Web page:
3.2 Application of cholesterol in shellfish
In recent years, it has been found through isotopic tracer tests that shellfish can synthesize cholesterol from acetyl CoA. However, it cannot fully satisfy its growth and development. Trider et al. Reported that oysters require 0.1-0.2% cholesterol. The research by Zhang et al. Used purified diet as the basic formula and used a polyline model to evaluate the relative weight gain as an index. The results showed that the cholesterol requirement of Abalone wrinkled disc was 0.23%. Based on whether adding cholesterol to the artificial diet of abalone will affect muscle cholesterol The authors tested their muscles and found that the cholesterol content in the muscle was 93.6-99.8mg / 100g wet weight, which was higher than that in wild abalone (H. laevigata) muscle (72mg / 100g wet weight). , But its cholesterol content in muscle is lower than eggs (490mg / 100g wet weight) and scallops (400mg / 100g wet weight).
3.3 Application of cholesterol in fish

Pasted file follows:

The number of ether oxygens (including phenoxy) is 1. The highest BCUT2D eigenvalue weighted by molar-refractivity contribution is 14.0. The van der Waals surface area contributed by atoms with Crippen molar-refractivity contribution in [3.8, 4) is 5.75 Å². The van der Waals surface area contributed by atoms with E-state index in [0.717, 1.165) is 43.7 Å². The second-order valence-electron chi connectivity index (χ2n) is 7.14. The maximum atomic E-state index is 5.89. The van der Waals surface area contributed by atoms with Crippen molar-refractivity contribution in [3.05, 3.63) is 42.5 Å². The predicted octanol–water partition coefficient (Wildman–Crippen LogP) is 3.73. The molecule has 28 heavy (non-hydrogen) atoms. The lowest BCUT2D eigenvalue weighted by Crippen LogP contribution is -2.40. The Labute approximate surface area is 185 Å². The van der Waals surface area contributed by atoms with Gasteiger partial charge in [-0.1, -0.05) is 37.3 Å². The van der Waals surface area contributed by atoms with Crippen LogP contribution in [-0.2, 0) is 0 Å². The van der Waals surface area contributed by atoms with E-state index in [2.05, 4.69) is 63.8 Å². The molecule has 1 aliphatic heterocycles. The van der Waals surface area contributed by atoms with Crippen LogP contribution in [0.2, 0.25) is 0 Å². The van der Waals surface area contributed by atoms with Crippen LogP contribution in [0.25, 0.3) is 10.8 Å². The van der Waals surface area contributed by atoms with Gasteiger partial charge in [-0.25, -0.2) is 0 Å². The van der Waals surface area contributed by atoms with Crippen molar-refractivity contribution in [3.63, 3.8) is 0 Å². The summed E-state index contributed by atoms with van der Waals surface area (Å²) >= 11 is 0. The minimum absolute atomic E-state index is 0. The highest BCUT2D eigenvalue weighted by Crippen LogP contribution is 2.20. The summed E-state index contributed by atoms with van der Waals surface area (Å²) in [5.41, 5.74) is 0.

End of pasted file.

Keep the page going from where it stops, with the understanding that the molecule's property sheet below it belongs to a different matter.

Studies by Sealey et al. Showed that adding 1.0% cholesterol to fat-striped fish meal diets fed hybrid striped bass, and the results showed that cholesterol did not promote growth. Twibell et al. Studied the supplementation of 1.0% cholesterol in soybean meal-based feeds. The results showed that the feeding rate and growth performance of Ictalurus punctatus were significantly improved, but the mechanism of promoting food intake and growth was not clear. Studies by Chen Qiang and others showed that under the nutritional background of peeled soybean meal, white fish meal, and casein as protein sources, the appropriate cholesterol (mass fraction 0.566%) in feed can improve the survival rate of cobia juveniles. Cholesterol has a saturation effect on the growth of cobia juveniles. Adding too much cholesterol to the feed will inhibit the growth of the body and cause liver disease. Adding an appropriate amount of cholesterol can increase the body's fat deposition, but excessive addition will cause the fat content of whole fish, liver, and muscles to decrease, affecting body fat metabolism. Chen Jinghua significantly reduced the activity of intestinal aminopeptidase, liver lipase, and intestinal alkaline phosphatase after replacing 45% fishmeal protein with soybean meal; the activities of these enzymes were significantly increased, and 0.0% and 0.5 were added to the replacement group feed. %, 1.0% and 1.5% cholesterol were fed to juvenile flounder, and it was found that the replacement of fish meal with soybean meal resulted in a significant decrease in plasma cholesterol content, growth, food intake and digestibility, and there was no significant difference with the fish meal group feed, but the 1.0% Cholesterol significantly promotes fish growth, feeding and digestion, while excessive cholesterol can inhibit the growth of flounder.